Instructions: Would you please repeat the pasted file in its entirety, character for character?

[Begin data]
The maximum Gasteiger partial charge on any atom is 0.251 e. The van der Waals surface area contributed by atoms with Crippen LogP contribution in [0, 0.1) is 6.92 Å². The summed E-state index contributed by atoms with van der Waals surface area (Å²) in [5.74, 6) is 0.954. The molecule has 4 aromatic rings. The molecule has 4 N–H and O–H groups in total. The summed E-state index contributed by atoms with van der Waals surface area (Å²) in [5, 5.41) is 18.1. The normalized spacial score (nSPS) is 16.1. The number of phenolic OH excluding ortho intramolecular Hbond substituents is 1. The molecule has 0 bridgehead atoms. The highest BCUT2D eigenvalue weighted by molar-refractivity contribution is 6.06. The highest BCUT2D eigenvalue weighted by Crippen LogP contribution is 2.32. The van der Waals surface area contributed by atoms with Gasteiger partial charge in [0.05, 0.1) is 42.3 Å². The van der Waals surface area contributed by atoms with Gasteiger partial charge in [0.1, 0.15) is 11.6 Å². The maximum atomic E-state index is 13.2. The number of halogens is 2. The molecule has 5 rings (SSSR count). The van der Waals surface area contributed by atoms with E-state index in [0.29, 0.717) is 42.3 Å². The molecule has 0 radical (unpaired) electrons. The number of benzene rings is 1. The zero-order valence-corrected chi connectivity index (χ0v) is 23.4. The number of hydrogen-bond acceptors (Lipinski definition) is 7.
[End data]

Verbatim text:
The maximum Gasteiger partial charge on any atom is 0.251 e. The van der Waals surface area contributed by atoms with Crippen LogP contribution in [0, 0.1) is 6.92 Å². The summed E-state index contributed by atoms with van der Waals surface area (Å²) in [5.74, 6) is 0.954. The molecule has 4 aromatic rings. The molecule has 4 N–H and O–H groups in total. The summed E-state index contributed by atoms with van der Waals surface area (Å²) in [5, 5.41) is 18.1. The normalized spacial score (nSPS) is 16.1. The number of phenolic OH excluding ortho intramolecular Hbond substituents is 1. The molecule has 0 bridgehead atoms. The highest BCUT2D eigenvalue weighted by molar-refractivity contribution is 6.06. The highest BCUT2D eigenvalue weighted by Crippen LogP contribution is 2.32. The van der Waals surface area contributed by atoms with Gasteiger partial charge in [0.05, 0.1) is 42.3 Å². The van der Waals surface area contributed by atoms with Gasteiger partial charge in [0.1, 0.15) is 11.6 Å². The maximum atomic E-state index is 13.2. The number of halogens is 2. The molecule has 5 rings (SSSR count). The van der Waals surface area contributed by atoms with E-state index in [0.29, 0.717) is 42.3 Å². The molecule has 0 radical (unpaired) electrons. The number of benzene rings is 1. The zero-order valence-corrected chi connectivity index (χ0v) is 23.4. The number of hydrogen-bond acceptors (Lipinski definition) is 7.